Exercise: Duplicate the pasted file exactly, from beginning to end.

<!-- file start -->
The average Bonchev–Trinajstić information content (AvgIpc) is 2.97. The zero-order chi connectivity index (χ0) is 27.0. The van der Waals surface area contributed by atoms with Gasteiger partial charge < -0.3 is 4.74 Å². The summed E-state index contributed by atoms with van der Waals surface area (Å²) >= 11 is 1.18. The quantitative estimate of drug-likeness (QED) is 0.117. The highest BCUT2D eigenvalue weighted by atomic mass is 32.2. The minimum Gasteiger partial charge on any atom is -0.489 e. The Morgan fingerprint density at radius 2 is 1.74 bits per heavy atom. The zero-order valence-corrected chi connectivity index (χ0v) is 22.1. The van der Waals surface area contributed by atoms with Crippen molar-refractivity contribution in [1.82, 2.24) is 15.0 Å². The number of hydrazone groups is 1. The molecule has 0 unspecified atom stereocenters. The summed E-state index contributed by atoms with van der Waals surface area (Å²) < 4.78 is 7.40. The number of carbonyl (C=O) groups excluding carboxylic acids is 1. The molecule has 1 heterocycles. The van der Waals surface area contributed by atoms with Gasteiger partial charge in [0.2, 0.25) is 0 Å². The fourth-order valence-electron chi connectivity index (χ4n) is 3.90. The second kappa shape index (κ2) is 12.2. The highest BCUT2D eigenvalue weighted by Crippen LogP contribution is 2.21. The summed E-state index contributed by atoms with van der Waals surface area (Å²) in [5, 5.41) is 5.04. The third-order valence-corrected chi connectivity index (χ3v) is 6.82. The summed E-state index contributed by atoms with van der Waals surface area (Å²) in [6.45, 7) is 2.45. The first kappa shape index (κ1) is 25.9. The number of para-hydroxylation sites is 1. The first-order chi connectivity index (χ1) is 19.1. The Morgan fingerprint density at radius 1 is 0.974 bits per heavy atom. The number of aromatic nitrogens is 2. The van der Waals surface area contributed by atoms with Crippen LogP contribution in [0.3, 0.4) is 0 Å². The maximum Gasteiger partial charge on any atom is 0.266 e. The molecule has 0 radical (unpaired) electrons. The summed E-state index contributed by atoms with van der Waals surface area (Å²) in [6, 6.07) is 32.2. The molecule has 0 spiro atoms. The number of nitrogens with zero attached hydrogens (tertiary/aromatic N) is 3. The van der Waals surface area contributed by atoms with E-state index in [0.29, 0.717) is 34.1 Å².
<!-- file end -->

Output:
The average Bonchev–Trinajstić information content (AvgIpc) is 2.97. The zero-order chi connectivity index (χ0) is 27.0. The van der Waals surface area contributed by atoms with Gasteiger partial charge < -0.3 is 4.74 Å². The summed E-state index contributed by atoms with van der Waals surface area (Å²) >= 11 is 1.18. The quantitative estimate of drug-likeness (QED) is 0.117. The highest BCUT2D eigenvalue weighted by atomic mass is 32.2. The minimum Gasteiger partial charge on any atom is -0.489 e. The Morgan fingerprint density at radius 2 is 1.74 bits per heavy atom. The zero-order valence-corrected chi connectivity index (χ0v) is 22.1. The van der Waals surface area contributed by atoms with Crippen molar-refractivity contribution in [1.82, 2.24) is 15.0 Å². The number of hydrazone groups is 1. The molecule has 0 unspecified atom stereocenters. The summed E-state index contributed by atoms with van der Waals surface area (Å²) < 4.78 is 7.40. The number of carbonyl (C=O) groups excluding carboxylic acids is 1. The molecule has 1 heterocycles. The van der Waals surface area contributed by atoms with Gasteiger partial charge in [0.2, 0.25) is 0 Å². The fourth-order valence-electron chi connectivity index (χ4n) is 3.90. The second kappa shape index (κ2) is 12.2. The highest BCUT2D eigenvalue weighted by Crippen LogP contribution is 2.21. The summed E-state index contributed by atoms with van der Waals surface area (Å²) in [5, 5.41) is 5.04. The third-order valence-corrected chi connectivity index (χ3v) is 6.82. The summed E-state index contributed by atoms with van der Waals surface area (Å²) in [6.45, 7) is 2.45. The first kappa shape index (κ1) is 25.9. The number of para-hydroxylation sites is 1. The first-order chi connectivity index (χ1) is 19.1. The Morgan fingerprint density at radius 1 is 0.974 bits per heavy atom. The number of aromatic nitrogens is 2. The van der Waals surface area contributed by atoms with Crippen LogP contribution in [0.3, 0.4) is 0 Å². The maximum Gasteiger partial charge on any atom is 0.266 e. The molecule has 0 radical (unpaired) electrons. The summed E-state index contributed by atoms with van der Waals surface area (Å²) in [6, 6.07) is 32.2. The molecule has 0 spiro atoms. The number of nitrogens with zero attached hydrogens (tertiary/aromatic N) is 3. The van der Waals surface area contributed by atoms with E-state index in [0.29, 0.717) is 34.1 Å².